THE Crippled Tree by Han
Suyin (Cape, 35s.), is a fascinating hook. The author, daughter of a Chinese father and a Belgian mother — who defied prejudice to marry gives a vivid account of lite in a feudal Chinese family.
Marguerite from Belgium did not find happiness in China. Though courteously received by her husband's people, she shocked and puzzled them, and to the Chinese with whom she came in contact she remained the "foreign woman". Her fellow Europeans ostracised her.
Mrs. Suyin writes with love of the Chinese—artistic, intelligent. industrious, thrifty, patient —and with deep sympathy for their terrible sufferings in the years of revolution.
She also goes some way to making us understand why such a race of individualists have accepted the present regime. Without bitterness, she tells of the shocking exploitation of the Chinese by the Great Powers and of the corruption of the Manchu dynasty, so that one appreciates that the Chinese must rejoice that at last China belongs to them. In short, the regime is accepted — even by such feudal families as hers because it is nationalist.
It is sad to learn that some Western missionaries did not hesitate to join the exploiters at the expense of the Chinese to whom they had ostensibly come to preach the Gospel. A comment by the author's third uncle on the Japanese is also interest ing : The uncivilised heart despite the politeness.
With China now powerful, and hound to play an increasingly important part in world affairs. this deeply moving book is one to ponder. Finally. one mistake: Queen Victoria was a niece of Leopold I of the Belgians. not of Leopold 11, who, having acquired the Congo, turned an eye to China.
Joan Young IN Man at Play; or Did you
ever practise Futrapelia? Fr Hugo Rahner, S.J.. treats us to an intoxicating blend of erudition and joviality (Burns & Oates, 10s. 6d.). Aristotle recognised the reasonably humorous man as virtuous as such, as opposed to the vicious extremes of the excessively surly and the professional funny man. Aquinas upheld this eutrapella as a quality proper to Christian men, as against many of the Fathers —notably St. Ambrose, whose opinion was that jokes of any kind were better avoided.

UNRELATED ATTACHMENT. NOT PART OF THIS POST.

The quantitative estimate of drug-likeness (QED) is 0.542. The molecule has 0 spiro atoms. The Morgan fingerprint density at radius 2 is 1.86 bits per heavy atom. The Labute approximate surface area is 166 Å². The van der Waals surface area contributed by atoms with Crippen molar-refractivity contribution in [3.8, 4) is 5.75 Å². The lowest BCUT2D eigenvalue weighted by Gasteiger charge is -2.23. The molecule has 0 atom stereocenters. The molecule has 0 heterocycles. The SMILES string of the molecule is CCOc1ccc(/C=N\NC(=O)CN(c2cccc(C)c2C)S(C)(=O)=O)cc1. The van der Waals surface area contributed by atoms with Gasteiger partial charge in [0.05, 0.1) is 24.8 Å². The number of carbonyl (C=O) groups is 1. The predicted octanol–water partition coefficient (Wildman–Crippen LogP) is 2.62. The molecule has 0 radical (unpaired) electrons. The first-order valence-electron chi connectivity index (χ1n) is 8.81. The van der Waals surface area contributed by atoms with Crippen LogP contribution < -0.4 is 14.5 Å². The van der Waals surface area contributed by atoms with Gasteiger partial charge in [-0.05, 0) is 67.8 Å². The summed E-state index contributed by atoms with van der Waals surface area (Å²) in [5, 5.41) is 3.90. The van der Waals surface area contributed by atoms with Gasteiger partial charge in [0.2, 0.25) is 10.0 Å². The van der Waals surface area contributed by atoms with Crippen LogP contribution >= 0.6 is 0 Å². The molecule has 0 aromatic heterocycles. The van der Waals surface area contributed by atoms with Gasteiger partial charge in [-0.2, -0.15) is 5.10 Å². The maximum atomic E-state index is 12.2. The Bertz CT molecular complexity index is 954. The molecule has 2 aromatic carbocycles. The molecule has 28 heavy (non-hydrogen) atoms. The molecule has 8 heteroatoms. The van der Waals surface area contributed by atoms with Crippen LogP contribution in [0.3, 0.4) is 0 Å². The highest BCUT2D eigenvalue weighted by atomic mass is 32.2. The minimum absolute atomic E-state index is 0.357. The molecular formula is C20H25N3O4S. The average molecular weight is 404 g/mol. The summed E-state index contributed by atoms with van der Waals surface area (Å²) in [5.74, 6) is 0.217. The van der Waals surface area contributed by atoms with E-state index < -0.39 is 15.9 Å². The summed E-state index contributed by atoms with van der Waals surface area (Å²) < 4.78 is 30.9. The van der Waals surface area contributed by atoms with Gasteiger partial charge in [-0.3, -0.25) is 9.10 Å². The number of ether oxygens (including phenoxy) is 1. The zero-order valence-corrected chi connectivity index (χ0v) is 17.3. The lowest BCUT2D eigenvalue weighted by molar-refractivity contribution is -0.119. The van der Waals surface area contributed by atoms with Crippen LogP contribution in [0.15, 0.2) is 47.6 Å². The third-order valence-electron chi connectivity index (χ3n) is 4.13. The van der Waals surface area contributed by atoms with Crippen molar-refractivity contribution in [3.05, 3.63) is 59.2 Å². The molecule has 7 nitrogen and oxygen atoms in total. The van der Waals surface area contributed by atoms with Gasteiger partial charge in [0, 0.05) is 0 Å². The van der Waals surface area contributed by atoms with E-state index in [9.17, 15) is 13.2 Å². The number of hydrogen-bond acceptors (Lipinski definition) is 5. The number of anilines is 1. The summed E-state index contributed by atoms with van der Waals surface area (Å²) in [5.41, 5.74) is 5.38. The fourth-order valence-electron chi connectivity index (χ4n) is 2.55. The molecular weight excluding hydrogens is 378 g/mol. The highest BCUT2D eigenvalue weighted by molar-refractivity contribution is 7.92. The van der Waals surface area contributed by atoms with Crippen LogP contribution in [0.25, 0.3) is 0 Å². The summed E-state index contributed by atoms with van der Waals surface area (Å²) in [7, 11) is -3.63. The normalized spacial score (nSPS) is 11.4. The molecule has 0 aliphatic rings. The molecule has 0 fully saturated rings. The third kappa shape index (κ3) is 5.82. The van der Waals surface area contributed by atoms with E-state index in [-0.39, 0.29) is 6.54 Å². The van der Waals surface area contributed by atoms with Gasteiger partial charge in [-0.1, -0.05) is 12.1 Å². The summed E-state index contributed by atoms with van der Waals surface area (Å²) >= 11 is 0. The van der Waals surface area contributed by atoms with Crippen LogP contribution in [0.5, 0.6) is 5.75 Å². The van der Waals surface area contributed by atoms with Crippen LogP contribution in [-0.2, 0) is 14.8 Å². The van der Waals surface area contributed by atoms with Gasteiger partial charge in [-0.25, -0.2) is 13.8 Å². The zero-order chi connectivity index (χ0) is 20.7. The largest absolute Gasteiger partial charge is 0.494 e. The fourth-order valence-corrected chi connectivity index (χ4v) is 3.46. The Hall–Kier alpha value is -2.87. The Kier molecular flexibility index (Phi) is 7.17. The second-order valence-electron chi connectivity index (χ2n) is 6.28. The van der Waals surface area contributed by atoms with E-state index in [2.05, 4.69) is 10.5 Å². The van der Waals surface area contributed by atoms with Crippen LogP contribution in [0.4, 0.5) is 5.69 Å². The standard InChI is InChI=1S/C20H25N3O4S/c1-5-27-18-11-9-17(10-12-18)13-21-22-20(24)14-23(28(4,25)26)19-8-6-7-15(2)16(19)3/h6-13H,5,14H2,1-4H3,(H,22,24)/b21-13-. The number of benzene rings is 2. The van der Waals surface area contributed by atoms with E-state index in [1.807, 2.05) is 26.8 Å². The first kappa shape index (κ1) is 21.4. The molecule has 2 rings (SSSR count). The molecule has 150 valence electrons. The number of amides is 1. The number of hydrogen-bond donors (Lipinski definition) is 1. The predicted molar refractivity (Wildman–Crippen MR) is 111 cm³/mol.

On the other hand. St. Anthony and St. Martin of Tours were known as wits. We are introduced. by references to the Fathers and parts of Scripture, to the idea of play and dance being anticipations of heavenly joy. God may be thought of as calling the material world and spirits into being in a kind of gigantic game.
and creation was surely a mighty display of pyrotechnics.
Proverbs viii 27-31 describes the Divine Wisdom playing before God, and Romano Guardini calls the liturgy a divine game. (There are some misprints in the Greek quotations, which contribute something to the exuberant and jocular atmosphere of the work as a whole )
J. J. Bagley, senior staff tutor in the Extra-Mural department of Liverpool University. has carried out a worthwhile task in his Historical Interpretation: Sources of English Medieval History, 1066-1540 (Pelican, 6s.).
He has made skilful selections from the vast range of documents that medieval historians use to give the general reader some inkling of the way in which historians use the material available to them and of the possibility that interpretations of that material may differ. Dividing his chapters by centuries, he illustrates each of them with quotations from chronicles, monastic accounts. pipe rolls, close rolls and letters. At the end of the book he provides a useful glossary of archaic and technical words used in the text.